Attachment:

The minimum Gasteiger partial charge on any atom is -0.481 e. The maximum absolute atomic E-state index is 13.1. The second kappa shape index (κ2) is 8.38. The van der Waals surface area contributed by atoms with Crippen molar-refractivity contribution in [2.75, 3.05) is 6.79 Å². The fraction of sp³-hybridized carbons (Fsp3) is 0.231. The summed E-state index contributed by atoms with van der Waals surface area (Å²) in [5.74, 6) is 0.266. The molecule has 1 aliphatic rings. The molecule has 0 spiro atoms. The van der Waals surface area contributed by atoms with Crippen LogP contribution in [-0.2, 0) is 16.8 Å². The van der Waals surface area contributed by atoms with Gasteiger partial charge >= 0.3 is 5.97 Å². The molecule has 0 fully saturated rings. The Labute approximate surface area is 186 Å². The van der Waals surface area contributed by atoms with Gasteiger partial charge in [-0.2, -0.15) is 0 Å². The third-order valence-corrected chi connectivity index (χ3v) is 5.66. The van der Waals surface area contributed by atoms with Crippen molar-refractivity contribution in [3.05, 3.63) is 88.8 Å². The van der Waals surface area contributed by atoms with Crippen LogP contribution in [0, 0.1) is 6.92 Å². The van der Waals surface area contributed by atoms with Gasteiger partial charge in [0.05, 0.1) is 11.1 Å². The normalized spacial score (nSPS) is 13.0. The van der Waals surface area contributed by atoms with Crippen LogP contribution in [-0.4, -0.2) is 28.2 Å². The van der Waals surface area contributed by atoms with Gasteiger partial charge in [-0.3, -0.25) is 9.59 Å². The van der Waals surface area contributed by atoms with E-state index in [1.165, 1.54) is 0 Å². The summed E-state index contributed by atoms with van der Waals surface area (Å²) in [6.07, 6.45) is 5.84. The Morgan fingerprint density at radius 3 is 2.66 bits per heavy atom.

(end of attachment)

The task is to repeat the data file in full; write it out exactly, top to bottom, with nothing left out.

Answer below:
The minimum Gasteiger partial charge on any atom is -0.481 e. The maximum absolute atomic E-state index is 13.1. The second kappa shape index (κ2) is 8.38. The van der Waals surface area contributed by atoms with Crippen molar-refractivity contribution in [2.75, 3.05) is 6.79 Å². The fraction of sp³-hybridized carbons (Fsp3) is 0.231. The summed E-state index contributed by atoms with van der Waals surface area (Å²) in [5.74, 6) is 0.266. The molecule has 1 aliphatic rings. The molecule has 0 spiro atoms. The van der Waals surface area contributed by atoms with Crippen LogP contribution in [-0.2, 0) is 16.8 Å². The van der Waals surface area contributed by atoms with Gasteiger partial charge >= 0.3 is 5.97 Å². The molecule has 0 fully saturated rings. The Labute approximate surface area is 186 Å². The van der Waals surface area contributed by atoms with Gasteiger partial charge in [-0.2, -0.15) is 0 Å². The third-order valence-corrected chi connectivity index (χ3v) is 5.66. The van der Waals surface area contributed by atoms with Crippen molar-refractivity contribution in [3.05, 3.63) is 88.8 Å². The van der Waals surface area contributed by atoms with Crippen LogP contribution in [0, 0.1) is 6.92 Å². The van der Waals surface area contributed by atoms with Gasteiger partial charge in [0.05, 0.1) is 11.1 Å². The normalized spacial score (nSPS) is 13.0. The van der Waals surface area contributed by atoms with Crippen LogP contribution in [-0.4, -0.2) is 28.2 Å². The van der Waals surface area contributed by atoms with Gasteiger partial charge in [-0.3, -0.25) is 9.59 Å². The van der Waals surface area contributed by atoms with E-state index in [1.165, 1.54) is 0 Å². The summed E-state index contributed by atoms with van der Waals surface area (Å²) in [6.07, 6.45) is 5.84. The Morgan fingerprint density at radius 3 is 2.66 bits per heavy atom.